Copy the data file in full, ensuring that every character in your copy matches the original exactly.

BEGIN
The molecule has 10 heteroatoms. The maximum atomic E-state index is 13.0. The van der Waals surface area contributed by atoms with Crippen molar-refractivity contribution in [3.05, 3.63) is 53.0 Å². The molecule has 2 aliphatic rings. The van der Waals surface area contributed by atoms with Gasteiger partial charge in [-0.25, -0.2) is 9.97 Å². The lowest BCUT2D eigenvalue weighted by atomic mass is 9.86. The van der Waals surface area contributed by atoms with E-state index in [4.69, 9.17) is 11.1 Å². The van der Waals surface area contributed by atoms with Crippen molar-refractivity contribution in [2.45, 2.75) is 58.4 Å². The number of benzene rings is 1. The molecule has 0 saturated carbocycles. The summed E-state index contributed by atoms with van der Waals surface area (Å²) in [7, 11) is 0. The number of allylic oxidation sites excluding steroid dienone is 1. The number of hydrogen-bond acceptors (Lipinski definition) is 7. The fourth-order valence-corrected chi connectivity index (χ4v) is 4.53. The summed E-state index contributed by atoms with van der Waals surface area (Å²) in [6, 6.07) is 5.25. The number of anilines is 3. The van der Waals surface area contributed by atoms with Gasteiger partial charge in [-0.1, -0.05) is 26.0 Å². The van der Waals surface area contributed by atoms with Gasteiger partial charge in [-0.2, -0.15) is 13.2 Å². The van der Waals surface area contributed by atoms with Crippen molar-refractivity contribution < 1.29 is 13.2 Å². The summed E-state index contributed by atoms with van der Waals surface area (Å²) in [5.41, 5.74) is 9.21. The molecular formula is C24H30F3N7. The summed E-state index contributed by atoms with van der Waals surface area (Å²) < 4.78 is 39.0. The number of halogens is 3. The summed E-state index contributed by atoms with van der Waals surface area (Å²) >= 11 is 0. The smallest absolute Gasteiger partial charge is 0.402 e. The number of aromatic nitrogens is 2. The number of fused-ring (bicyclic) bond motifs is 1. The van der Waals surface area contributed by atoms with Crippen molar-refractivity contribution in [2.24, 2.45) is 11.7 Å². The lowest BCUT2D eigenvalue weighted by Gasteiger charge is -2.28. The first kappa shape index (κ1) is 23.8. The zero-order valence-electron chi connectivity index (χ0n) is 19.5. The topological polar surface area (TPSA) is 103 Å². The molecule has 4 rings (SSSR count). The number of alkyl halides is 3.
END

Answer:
The molecule has 10 heteroatoms. The maximum atomic E-state index is 13.0. The van der Waals surface area contributed by atoms with Crippen molar-refractivity contribution in [3.05, 3.63) is 53.0 Å². The molecule has 2 aliphatic rings. The van der Waals surface area contributed by atoms with Gasteiger partial charge in [-0.25, -0.2) is 9.97 Å². The lowest BCUT2D eigenvalue weighted by atomic mass is 9.86. The van der Waals surface area contributed by atoms with E-state index in [4.69, 9.17) is 11.1 Å². The van der Waals surface area contributed by atoms with Crippen molar-refractivity contribution in [2.45, 2.75) is 58.4 Å². The number of benzene rings is 1. The molecule has 0 saturated carbocycles. The summed E-state index contributed by atoms with van der Waals surface area (Å²) in [7, 11) is 0. The number of allylic oxidation sites excluding steroid dienone is 1. The number of hydrogen-bond acceptors (Lipinski definition) is 7. The fourth-order valence-corrected chi connectivity index (χ4v) is 4.53. The summed E-state index contributed by atoms with van der Waals surface area (Å²) in [6, 6.07) is 5.25. The number of anilines is 3. The van der Waals surface area contributed by atoms with Gasteiger partial charge in [-0.1, -0.05) is 26.0 Å². The van der Waals surface area contributed by atoms with Gasteiger partial charge in [-0.2, -0.15) is 13.2 Å². The van der Waals surface area contributed by atoms with Crippen molar-refractivity contribution < 1.29 is 13.2 Å². The summed E-state index contributed by atoms with van der Waals surface area (Å²) in [5.41, 5.74) is 9.21. The molecular formula is C24H30F3N7. The summed E-state index contributed by atoms with van der Waals surface area (Å²) < 4.78 is 39.0. The number of halogens is 3. The summed E-state index contributed by atoms with van der Waals surface area (Å²) >= 11 is 0. The smallest absolute Gasteiger partial charge is 0.402 e. The number of aromatic nitrogens is 2. The number of fused-ring (bicyclic) bond motifs is 1. The van der Waals surface area contributed by atoms with Crippen molar-refractivity contribution in [2.24, 2.45) is 11.7 Å². The lowest BCUT2D eigenvalue weighted by Gasteiger charge is -2.28. The first kappa shape index (κ1) is 23.8. The zero-order valence-electron chi connectivity index (χ0n) is 19.5. The topological polar surface area (TPSA) is 103 Å². The molecule has 4 rings (SSSR count). The number of alkyl halides is 3.